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Right To Die

CALIFORNIA | LOCAL
April 13, 2005 | Nancy Vogel, Times Staff Writer
A bill to allow terminally ill Californians to end their lives with lethal prescriptions cleared its first legislative hurdle Tuesday, amid controversy over privacy issues and potential abuse. The 5-4 vote in the Assembly Judiciary Committee puts California a step closer to becoming the second state in the nation, after Oregon, to allow doctor-assisted suicide Much testimony in the hearing centered on Oregon's seven years of experience with helping the terminally ill kill themselves.
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NATIONAL
April 2, 2005 | From Associated Press
The medical examiner completed the autopsy of Terri Schiavo on Friday, clearing the way for the release of the body to her husband, who plans to cremate her remains and bury the ashes without telling his in-laws when or where. Results of the autopsy might not be released for several weeks, the medical examiner's office said. Michael Schiavo hopes the autopsy will settle questions about her medical condition, but experts differ on whether that will happen.
CALIFORNIA | LOCAL
April 2, 2005 | Paul Pringle, Times Staff Writer
The husband and father failed to rally after last-ditch cancer surgery. His despairing family gathered at City of Hope National Medical Center to contemplate the ventilator that kept him alive. He left no living will, no written directives on whether to artificially extend his life. But he and his wife had followed media reports on the Terri Schiavo case.
NATIONAL
April 1, 2005 | Ronald Brownstein, Times Staff Writer
Conservative lawmakers' denunciations of the courts on Thursday signaled that Terri Schiavo's death was likely to escalate the war between the parties over President Bush's judicial nominations. House Majority Leader Tom DeLay (R-Texas) and Sen. Rick Santorum (R-Pa.) -- two leading advocates of congressional intervention in the case -- criticized the state and federal courts involved following the death of the Florida woman.
CALIFORNIA | LOCAL
March 28, 2005 | Jia-Rui Chong, Andrew Wang and Richard Fausset, Times Staff Writers
Like many Christians, the Rev. Mark Brewer and his wife, Carolyn, disagree over what should happen to Terri Schiavo. Carolyn Brewer believes the brain-damaged woman's feeding tube should be reinserted. Although her husband agrees with her underlying principles, he wonders whether it is right to prolong Schiavo's existence in such an impaired state of consciousness. "We should always protect life, because God gives life," Brewer, the head pastor at Bel Air Presbyterian Church, said Sunday.
NATIONAL
March 26, 2005 | John Daniszewski, Times Staff Writer
LONDON -- While U.S. politicians and courts debated the implications of removing Terri Schiavo's feeding tube, the rest of the world looked on this week with a mixture of revulsion and approval. Many commentators disagreed with the intervention of President Bush and Congress in the case of the brain-damaged 41-year-old, saying such vital, complex decisions are best left to courts, physicians and the family. They accused Bush and his religious-right allies of hypocrisy and political posturing.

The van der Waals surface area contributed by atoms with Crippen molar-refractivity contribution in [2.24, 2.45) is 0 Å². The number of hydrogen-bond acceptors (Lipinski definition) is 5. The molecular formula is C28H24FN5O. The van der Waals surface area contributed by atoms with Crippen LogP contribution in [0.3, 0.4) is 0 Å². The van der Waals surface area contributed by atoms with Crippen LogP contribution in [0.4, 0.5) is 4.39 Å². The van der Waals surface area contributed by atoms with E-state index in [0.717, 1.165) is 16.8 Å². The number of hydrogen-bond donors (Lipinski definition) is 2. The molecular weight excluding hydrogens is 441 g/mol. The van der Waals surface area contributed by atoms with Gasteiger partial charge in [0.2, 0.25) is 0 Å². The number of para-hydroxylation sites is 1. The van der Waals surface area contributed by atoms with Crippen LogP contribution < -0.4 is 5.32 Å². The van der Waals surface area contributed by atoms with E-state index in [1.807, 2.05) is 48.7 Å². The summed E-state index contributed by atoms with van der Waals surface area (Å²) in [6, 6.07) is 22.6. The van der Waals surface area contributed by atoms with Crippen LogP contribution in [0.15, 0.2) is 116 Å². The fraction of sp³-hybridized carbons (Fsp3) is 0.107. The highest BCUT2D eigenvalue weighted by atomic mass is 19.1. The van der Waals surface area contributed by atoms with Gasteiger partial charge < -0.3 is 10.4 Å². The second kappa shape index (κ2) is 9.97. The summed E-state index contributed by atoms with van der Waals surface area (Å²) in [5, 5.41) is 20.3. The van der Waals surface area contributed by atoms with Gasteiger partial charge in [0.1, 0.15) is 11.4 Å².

NATIONAL
March 24, 2005 | Carol J. Williams and John-Thor Dahlburg, Times Staff Writers
Terri Schiavo's parents went to the U.S. Supreme Court late Wednesday in a desperate attempt to keep their daughter alive, after a day in which a federal court in Atlanta turned away their appeals and Florida lawmakers decided not to intervene. One other legal avenue was made available, when Gov. Jeb. Bush petitioned to have Schiavo placed in state custody. Bob and Mary Schindler said that their severely brain-damaged daughter, whose feeding tube was removed by court order Friday, was fading.
NATIONAL
March 23, 2005 | John-Thor Dahlburg and Ellen Barry, Times Staff Writers
By a 2-1 vote, the U.S. 11th Circuit Court of Appeals early today denied an emergency request to reinsert Terri Schiavo's feeding tube. "No matter how much we wish Mrs. Schiavo had never suffered such a horrible accident, we are a nation of laws and if we are to continue to be so, the preexisting and well-established federal law ... must be applied to her case," the majority ruling said. In a strong dissent, Judge Charles R.
NATIONAL
March 23, 2005 | Richard Simon, Times Staff Writer
After intervening in the Terri Schiavo controversy, members of Congress are exploring whether to pass more sweeping legislation that would apply to other cases of incapacitated patients who did not leave behind instructions for their medical care. In the bill approved this week and signed by President Bush that allowed Schiavo's parents to ask a federal judge to order her feeding tube reconnected, lawmakers expressed their intent to take a broader look at the issue.
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